The Roar
The Roar



Pay cuts will show the players are genuine partners in the NRL

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23rd March, 2020
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Can we all just take a moment to acknowledge that what we are facing at the moment is totally unprecedented.

Sure, we’ve been through market crashes and major health scares before, but a global pandemic that has shut down pretty much the entire world hasn’t been seen for… well, it’s never been seen like this, has it?

Maybe the Spanish influenza of 1918 is close but then think how much the world has changed in the last 100 years – how much more interconnected we are, as well as all the technological advancement that’s occurred – even that is no longer super relevant.

Anyway, my point is we’re in uncharted territory here. So can everyone put their pitchforks down?

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We need to stop using a global shutdown due to a virus that could kill as many as 150,000 Australians and tens of millions across the world as evidence of people having been fiscally irresponsible.

Sure, it would be better if the NRL had $450 million in their future fund instead of the estimated $70 million that’s there, but how disingenuous was Joey Leilua being last week when he said, “They (the NRL) should be saving money for if something like this happens.”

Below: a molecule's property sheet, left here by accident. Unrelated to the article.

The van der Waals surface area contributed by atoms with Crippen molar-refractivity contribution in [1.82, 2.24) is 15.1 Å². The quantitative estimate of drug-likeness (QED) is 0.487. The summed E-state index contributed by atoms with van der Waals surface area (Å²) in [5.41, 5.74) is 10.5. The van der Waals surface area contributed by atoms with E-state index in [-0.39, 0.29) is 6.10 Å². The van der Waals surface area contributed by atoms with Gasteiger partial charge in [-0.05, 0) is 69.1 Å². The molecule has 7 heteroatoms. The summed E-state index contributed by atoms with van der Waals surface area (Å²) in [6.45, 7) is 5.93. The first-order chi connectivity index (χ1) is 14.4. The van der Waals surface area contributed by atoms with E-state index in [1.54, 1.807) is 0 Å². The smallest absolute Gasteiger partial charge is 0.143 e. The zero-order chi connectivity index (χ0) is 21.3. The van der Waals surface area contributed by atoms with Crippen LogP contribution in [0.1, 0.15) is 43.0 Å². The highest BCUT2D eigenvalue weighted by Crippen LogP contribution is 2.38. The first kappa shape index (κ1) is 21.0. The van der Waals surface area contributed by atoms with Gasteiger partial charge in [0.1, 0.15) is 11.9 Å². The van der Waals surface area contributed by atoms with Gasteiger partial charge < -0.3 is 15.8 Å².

Something like this? A World Health Organisation-declared pandemic that has seen the NRL join the likes of the NBA, English Premier League and the WTA and ATP in suspending proceedings.

The NRL should have been prepared for this?

“I thought they were handling their money better, but if they say we’re going to last three months, we’re in trouble,” the new Tigers recruit continued.

I’m sure it won’t be the first or last time he hears this, but Joey, stop being a dickhead.

Joseph Leilua

(Photo by Mark Metcalfe/Getty Images)

Seriously, how was that chat supposed to go down? “Hey Todd, do we have enough money in the coffers to prop up every single club in case the entire competition is forced to shut down for an undetermined period of time due to a deadly disease that sweeps the whole planet?”


Ask that question even a few months ago and a cuckoo clock would have magically appeared behind you and sounded, just so everyone in the room knew how bonkers you were.

There’s nothing about this that should have been planned for.

And therefore, how hypocritical is it for players to expect the NRL to have planned to prop them up because, as Leilua put it, “We’ve got mortgages to pay and bills to pay.”

Joey, do you mean to say you only have enough cash reserves to get through the next three months? What happened to “saving money for if something like this happens”?

What’s more, didn’t the NRL and RLPA make a big song and dance a few years ago about making the players partners in the game?


In late 2017, an agreement was reached, which Todd Greenberg called “a true partnership to take the game forward”, while RLPA CEO Ian Prendergast hailed it as “an outstanding deal for the entire game”.